I kept busy at this year’s Game Developers’ Conference. As well as speaking, networking and learning, I also initiated an international meetup for the organisers and… Read More »A New Tradition? Nudging the GDC Scholarships Picnic into Being
Articles and essays relating to game design and associated media.
This year was the first time I’d been able to attend the Game Developers’ Conference in San Francisco. I went primarily to talk on the subject of women-in-games initiatives and how they make a difference. This panel session – in which I was joined by Zoë Quinn, Rebecca Cohen-Palacios, Sagan Yee and Stephanie Fisher – will be made available on GDC Vault in the coming weeks.
I also attended in order to seek inspiration and some new direction, and to meet people working outside of Europe. Although I skipped past many talks in favour of the sorts of activities I couldn’t simply catch up on online afterwards (a strategy I’d recommend strongly to future first-timers), I did nevertheless come away with new insights – some whimsical, and some practical.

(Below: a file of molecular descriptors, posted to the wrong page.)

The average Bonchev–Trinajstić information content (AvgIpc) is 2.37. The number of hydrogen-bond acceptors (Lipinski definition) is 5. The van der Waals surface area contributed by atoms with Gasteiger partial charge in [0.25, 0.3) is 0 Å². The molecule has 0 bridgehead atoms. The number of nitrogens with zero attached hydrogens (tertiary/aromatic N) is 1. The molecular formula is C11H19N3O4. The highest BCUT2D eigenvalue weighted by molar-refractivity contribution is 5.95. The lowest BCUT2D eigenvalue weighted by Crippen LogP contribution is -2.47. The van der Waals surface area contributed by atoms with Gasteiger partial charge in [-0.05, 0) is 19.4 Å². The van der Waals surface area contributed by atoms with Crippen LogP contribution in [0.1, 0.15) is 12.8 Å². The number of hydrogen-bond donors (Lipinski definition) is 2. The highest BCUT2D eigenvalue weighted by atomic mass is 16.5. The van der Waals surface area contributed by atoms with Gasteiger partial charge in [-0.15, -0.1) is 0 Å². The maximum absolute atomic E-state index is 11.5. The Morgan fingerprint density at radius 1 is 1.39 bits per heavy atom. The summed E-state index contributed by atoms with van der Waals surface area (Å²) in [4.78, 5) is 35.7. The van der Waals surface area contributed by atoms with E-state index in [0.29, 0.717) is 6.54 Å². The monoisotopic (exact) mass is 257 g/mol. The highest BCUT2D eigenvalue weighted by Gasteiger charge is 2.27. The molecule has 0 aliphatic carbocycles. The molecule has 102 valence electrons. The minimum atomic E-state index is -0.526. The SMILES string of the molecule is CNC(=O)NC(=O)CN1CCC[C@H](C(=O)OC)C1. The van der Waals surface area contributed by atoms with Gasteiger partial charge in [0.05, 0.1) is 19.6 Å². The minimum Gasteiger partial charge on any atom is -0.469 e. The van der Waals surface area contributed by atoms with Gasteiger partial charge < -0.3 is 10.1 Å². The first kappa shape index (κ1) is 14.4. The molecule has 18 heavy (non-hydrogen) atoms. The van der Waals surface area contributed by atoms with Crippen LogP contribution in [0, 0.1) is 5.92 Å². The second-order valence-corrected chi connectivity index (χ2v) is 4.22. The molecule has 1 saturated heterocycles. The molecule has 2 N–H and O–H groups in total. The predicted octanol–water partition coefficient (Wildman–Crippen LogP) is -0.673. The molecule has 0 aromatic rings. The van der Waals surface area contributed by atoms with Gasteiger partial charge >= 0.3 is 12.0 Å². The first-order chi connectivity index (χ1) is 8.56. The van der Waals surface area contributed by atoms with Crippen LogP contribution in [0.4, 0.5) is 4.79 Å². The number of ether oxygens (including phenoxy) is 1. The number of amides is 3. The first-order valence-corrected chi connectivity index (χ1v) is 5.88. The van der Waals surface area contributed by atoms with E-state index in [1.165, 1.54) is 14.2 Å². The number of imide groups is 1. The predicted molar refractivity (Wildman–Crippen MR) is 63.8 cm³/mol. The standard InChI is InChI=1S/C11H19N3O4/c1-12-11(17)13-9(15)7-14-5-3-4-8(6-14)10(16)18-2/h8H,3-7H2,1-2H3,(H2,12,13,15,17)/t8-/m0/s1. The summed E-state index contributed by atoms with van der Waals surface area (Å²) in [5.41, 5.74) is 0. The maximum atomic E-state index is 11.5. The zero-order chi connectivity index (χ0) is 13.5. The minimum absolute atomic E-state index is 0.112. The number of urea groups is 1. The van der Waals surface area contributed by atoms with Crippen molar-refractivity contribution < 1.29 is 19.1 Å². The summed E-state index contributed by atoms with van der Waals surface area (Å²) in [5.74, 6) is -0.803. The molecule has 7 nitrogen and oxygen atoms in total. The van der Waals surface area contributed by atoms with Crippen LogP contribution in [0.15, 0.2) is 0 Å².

What follows, then, is a collection of personal reflections on the talks I saw, along with my tips for recommended GDC Vault material.
101 jammers, one cruise ship and 1,043 miles of Norwegian coastline – this is part 2 of my Splash Jam recap, recalling a long weekend aboard Hurtigruten’s M/S Finnmarken, travelling from Tromsø to Trondheim. Part 1, recounting the jam itself, can be found here; this post focuses instead upon the game we made, entitled Ardo.
- Game design & UI assets: Gemma Thomson (UK)
- Programming: Skully Brookes (UK)
- Art: Rikke Jansen (NO)
- Sounds: Bendik Høydahl (NO)
- Music: Almut Schwache (DE)
- Demo download available at Itch.io
101 jammers, one cruise ship and 1,043 miles of Norwegian coastline – there were some pretty big numbers involved in Splash Jam, but they paled in comparison to the the scenery around us, and the spectrum of games produced during this long weekend. This cruise-bound game jam aboard Hurtigruten’s M/S Finnmarken from Tromsø to Trondheim was by far one of the most memorable game jams I’ve attended. It’s also one in which I felt most proud of the game I worked on, even if sea nausea robbed us of some significant work time, and therefore impacted our proof of concept somewhat harshly.
As a lot happened during this event, I’ve decided to split my recollections up into two posts. This one addresses the jam itself, whilst this subsequent post looks back upon the game we made, which was entitled Ardo.